What an MBA taught me: Part 2
It’s impossible to know some things, especially complicated topics like climate change and inequality.
Good morning. This is working theology.
The knowledge problem
More importantly than the time and valuation problems mentioned yesterday, the complicated nature of models like the DCF or those in new Keynesian macroeconomics, or what “value” or “money” even is, brings to bear how difficult it is to properly predict the real world on which many of these assumptions are based. This difficulty is known as the knowledge problem.
The knowledge problem was popularized by Nobel Prize–winning economists Friedrich Hayek and Milton Friedman. In short, through their many papers and books, they argued that it’s impossible for a person or group of people to obtain or synthesize the information required to make policies that accurately guide the economy, an investment, or even at times a business. That’s why only five out of a hundred VC investments are true successes, or why economists have, as the joke goes, predicted nine out of the last three recessions.
Consider whether policymakers made the right call with COVID lockdowns: Young students lost years of education, workers lost millions of jobs, murder rates rose 30% and “deaths of despair” rose 10–60%, and many other negative outcomes. Or how about disruptions to employers and employees caused by vaccine mandates, a Coasean bargaining problem if there ever were one? These policies obviously save lives, but it doesn’t seem clear if they save lives on net given the other challenges they raise. There are just too many factors and downstream effects for which it’s impossible to account. And those factors are changing literally every day as the market system re-prices values and people change their decisions.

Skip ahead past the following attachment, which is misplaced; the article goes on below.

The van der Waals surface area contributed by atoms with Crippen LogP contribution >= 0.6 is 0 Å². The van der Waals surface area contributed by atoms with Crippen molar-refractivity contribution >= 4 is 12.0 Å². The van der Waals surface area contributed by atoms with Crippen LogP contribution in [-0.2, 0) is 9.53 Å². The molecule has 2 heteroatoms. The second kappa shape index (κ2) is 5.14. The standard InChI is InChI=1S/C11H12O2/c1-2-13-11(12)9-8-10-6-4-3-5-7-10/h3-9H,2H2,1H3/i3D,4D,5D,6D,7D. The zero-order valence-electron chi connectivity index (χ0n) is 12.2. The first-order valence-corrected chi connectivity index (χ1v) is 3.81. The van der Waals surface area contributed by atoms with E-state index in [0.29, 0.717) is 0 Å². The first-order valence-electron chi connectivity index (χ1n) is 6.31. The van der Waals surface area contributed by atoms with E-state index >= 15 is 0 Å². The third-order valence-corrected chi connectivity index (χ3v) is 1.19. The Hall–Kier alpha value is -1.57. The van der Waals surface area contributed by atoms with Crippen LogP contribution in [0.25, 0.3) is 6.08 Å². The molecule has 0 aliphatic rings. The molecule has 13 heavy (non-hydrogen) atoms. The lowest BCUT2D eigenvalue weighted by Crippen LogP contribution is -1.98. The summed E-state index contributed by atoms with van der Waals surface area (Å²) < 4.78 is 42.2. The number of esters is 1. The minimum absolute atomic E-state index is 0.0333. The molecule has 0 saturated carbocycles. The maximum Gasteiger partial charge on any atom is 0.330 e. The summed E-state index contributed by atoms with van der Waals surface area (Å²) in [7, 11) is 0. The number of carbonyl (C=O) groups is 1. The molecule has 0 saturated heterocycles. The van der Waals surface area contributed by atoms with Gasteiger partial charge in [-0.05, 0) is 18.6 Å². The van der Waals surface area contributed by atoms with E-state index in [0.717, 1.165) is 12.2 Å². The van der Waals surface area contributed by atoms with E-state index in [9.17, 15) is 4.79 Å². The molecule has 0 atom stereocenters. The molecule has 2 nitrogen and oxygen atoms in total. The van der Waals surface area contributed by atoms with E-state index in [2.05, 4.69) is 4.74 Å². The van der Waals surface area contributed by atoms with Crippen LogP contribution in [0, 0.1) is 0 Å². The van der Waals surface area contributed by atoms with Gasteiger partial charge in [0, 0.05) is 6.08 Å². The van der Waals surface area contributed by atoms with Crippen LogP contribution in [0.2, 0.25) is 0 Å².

This critique applies to even the brightest minds on the planet. Remember, we’re finite creatures.
I asked about the knowledge problem to a senior adviser to the Federal Reserve Bank of Dallas. He essentially replied that, because of this enormous difficulty, Fed leaders should be humble in their decision making. The Federal Reserve has what’s known as a dual mandate: They use sophisticated models to make policy adjustments that maintain stable inflation and keep unemployment low.
Yet with all their sophistication, senior Fed officials have recently walked back their arguments that the inflation we’re seeing is “transitory.” Why? Not only could the models be inaccurate but policies also take time to make their way through the system into individuals’ decisions. One central banker at the Bank of England put it this way:
One [reason for the difficulty in controlling inflation] is that it takes time for policy to work. A change in interest rates has its peak impact on inflation only after a significant delay—probably eighteen months or more. One implication is that, fully to offset the inflation we’ve seen through the course of this year, monetary authorities would have to have foreseen the various things that have pushed it up (including, for example, the recent problems with gas supplies).
Now that we have more information about how market participants are responding to their monetary policy, their models seems to have made the wrong call, or perhaps the right call but for too long, which has happened many times over the years. Some argue, for instance, that the Great Depression was caused in part by the Fed’s ineffective decision making and limiting the money supply, or that the 2007–2008 financial crisis was caused in part by easy monetary policy and punitive housing regulation rather than merely the greed of investment bankers.
Errors like these are caused partly because the models policymakers build rely on historical data rather than changing data from the future. Prediction is hard, as the saying goes, especially about the future. Another says that past results don’t indicate future performance. This critique of macroeconomic modeling is known as the Lucas critique, which gave rise to new classical economics in the 1970s, but still has some import today as models fail to predict reality.